There is a Perks menu, and there’re plenty of great attributes and tools to unlock. You can get a parachute early on, or a wingsuit. The repair torch allows you to repair any vehicle, or you can improve your health, proficiency with weapons, or how efficient your stealth is. There’s plenty to focus on, and again, your freedom to play around remains until the end. There’re certain challenges you complete by using certain weapons or killing specific animals, and each one provides you with more Perk points, so along with earning them in other ways you end up with a fair few.
Co-op is magnificent, and I had hours of fun playing through the game this way, too. The only issue is a lack of progression if you join a friend’s game. Say you complete three story missions together, those missions still need to be completed when you head back into your own game. You do get to keep any money or perk points, but an option to have progression carry over would’ve been nice. Far Cry Arcade is another element to Far Cry 5’s online features. In it, you can create your own maps or play through others, eventually including content from other Ubi titles like Assassin’s Creed and Watch Dogs. There’s not a lot there now, but after release I’m sure this will have heaps of potential.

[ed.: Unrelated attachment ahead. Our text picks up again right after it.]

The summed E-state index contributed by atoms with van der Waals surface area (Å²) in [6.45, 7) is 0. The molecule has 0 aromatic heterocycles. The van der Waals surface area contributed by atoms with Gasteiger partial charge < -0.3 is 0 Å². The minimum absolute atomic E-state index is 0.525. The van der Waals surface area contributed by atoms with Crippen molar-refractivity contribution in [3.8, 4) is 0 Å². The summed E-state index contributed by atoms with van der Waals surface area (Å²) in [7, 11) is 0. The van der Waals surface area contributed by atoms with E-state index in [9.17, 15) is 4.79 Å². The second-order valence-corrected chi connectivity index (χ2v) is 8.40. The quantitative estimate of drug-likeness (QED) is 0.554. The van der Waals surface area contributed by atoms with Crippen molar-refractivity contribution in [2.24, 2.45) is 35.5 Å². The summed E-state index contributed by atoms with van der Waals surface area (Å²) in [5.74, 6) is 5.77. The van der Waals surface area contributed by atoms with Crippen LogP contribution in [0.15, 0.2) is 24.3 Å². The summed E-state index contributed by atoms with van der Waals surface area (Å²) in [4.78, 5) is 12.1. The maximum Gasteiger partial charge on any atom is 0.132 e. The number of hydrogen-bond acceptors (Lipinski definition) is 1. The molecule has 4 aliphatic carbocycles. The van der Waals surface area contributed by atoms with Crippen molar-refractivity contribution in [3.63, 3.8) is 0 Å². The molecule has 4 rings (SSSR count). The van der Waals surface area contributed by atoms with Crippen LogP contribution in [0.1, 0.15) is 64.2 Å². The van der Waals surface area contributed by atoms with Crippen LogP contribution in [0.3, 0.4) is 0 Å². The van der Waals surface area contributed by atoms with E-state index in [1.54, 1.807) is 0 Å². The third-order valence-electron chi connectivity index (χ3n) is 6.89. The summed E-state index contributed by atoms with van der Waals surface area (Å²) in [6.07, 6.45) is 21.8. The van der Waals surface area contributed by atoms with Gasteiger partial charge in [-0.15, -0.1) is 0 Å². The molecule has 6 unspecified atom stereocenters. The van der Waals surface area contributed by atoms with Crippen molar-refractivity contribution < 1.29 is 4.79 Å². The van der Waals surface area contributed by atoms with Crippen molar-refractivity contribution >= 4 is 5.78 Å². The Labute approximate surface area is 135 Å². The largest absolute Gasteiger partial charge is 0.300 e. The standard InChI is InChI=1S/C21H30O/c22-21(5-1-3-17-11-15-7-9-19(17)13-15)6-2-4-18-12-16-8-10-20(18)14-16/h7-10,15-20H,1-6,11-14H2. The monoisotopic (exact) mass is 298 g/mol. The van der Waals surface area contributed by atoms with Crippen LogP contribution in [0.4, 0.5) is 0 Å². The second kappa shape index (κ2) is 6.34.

The music is another outstanding element, whether it’s the orchestral score by Mark Yaeger, or the hymns written by Dan Romer that tell the story of Joseph and the cult. There’re also tons of licensed music by bands like Eels, The Vines, and T-Rex. Some missions even have songs play to accompany them, and they add much more excitement. One of the missions is called Get Free, and when that kicks in, I was in my element.
I love Far Cry 5, and I’ll keep on playing to finish every side-quest I missed, then I’ll be back for the DLC. It’s one of those games where you don’t want the story to end because of how gripping it is, while the supporting cast of characters is a great mix of troubled, bizarre, and amusing folks. Oh, there’s a bear called Cheeseburger that can become one of the Fangs for Hire. This game has it all, and it’s never boring, regardless of the time spent with it.
Complete freedom to play how you want
Gorgeous locations and great music
Co-op can be a blast
Co-op story progression doesn't carry over
Combat can be too constant at times